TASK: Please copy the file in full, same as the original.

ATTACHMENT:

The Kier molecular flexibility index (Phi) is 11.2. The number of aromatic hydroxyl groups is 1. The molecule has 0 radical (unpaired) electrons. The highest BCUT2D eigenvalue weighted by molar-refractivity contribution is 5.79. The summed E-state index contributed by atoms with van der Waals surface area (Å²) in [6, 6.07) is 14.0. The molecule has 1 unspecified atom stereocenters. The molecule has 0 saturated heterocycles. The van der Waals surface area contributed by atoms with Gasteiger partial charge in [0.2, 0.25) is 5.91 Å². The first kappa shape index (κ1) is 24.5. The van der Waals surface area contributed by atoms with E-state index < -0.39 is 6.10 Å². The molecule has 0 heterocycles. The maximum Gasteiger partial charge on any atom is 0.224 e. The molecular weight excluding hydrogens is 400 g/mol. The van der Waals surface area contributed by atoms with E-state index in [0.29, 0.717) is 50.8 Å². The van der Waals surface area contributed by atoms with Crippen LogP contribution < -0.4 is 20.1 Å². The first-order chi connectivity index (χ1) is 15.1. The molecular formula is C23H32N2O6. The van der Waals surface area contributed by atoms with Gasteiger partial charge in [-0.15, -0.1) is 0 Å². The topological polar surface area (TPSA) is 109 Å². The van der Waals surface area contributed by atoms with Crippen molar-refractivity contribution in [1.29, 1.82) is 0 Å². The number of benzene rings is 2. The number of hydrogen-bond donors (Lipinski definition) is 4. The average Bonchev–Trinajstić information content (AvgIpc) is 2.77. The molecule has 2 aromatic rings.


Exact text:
The Kier molecular flexibility index (Phi) is 11.2. The number of aromatic hydroxyl groups is 1. The molecule has 0 radical (unpaired) electrons. The highest BCUT2D eigenvalue weighted by molar-refractivity contribution is 5.79. The summed E-state index contributed by atoms with van der Waals surface area (Å²) in [6, 6.07) is 14.0. The molecule has 1 unspecified atom stereocenters. The molecule has 0 saturated heterocycles. The van der Waals surface area contributed by atoms with Gasteiger partial charge in [0.2, 0.25) is 5.91 Å². The first kappa shape index (κ1) is 24.5. The van der Waals surface area contributed by atoms with E-state index < -0.39 is 6.10 Å². The molecule has 0 heterocycles. The maximum Gasteiger partial charge on any atom is 0.224 e. The molecular weight excluding hydrogens is 400 g/mol. The van der Waals surface area contributed by atoms with E-state index in [0.29, 0.717) is 50.8 Å². The van der Waals surface area contributed by atoms with Crippen LogP contribution < -0.4 is 20.1 Å². The first-order chi connectivity index (χ1) is 15.1. The molecular formula is C23H32N2O6. The van der Waals surface area contributed by atoms with Gasteiger partial charge in [-0.15, -0.1) is 0 Å². The topological polar surface area (TPSA) is 109 Å². The van der Waals surface area contributed by atoms with Crippen molar-refractivity contribution in [1.29, 1.82) is 0 Å². The number of benzene rings is 2. The number of hydrogen-bond donors (Lipinski definition) is 4. The average Bonchev–Trinajstić information content (AvgIpc) is 2.77. The molecule has 2 aromatic rings.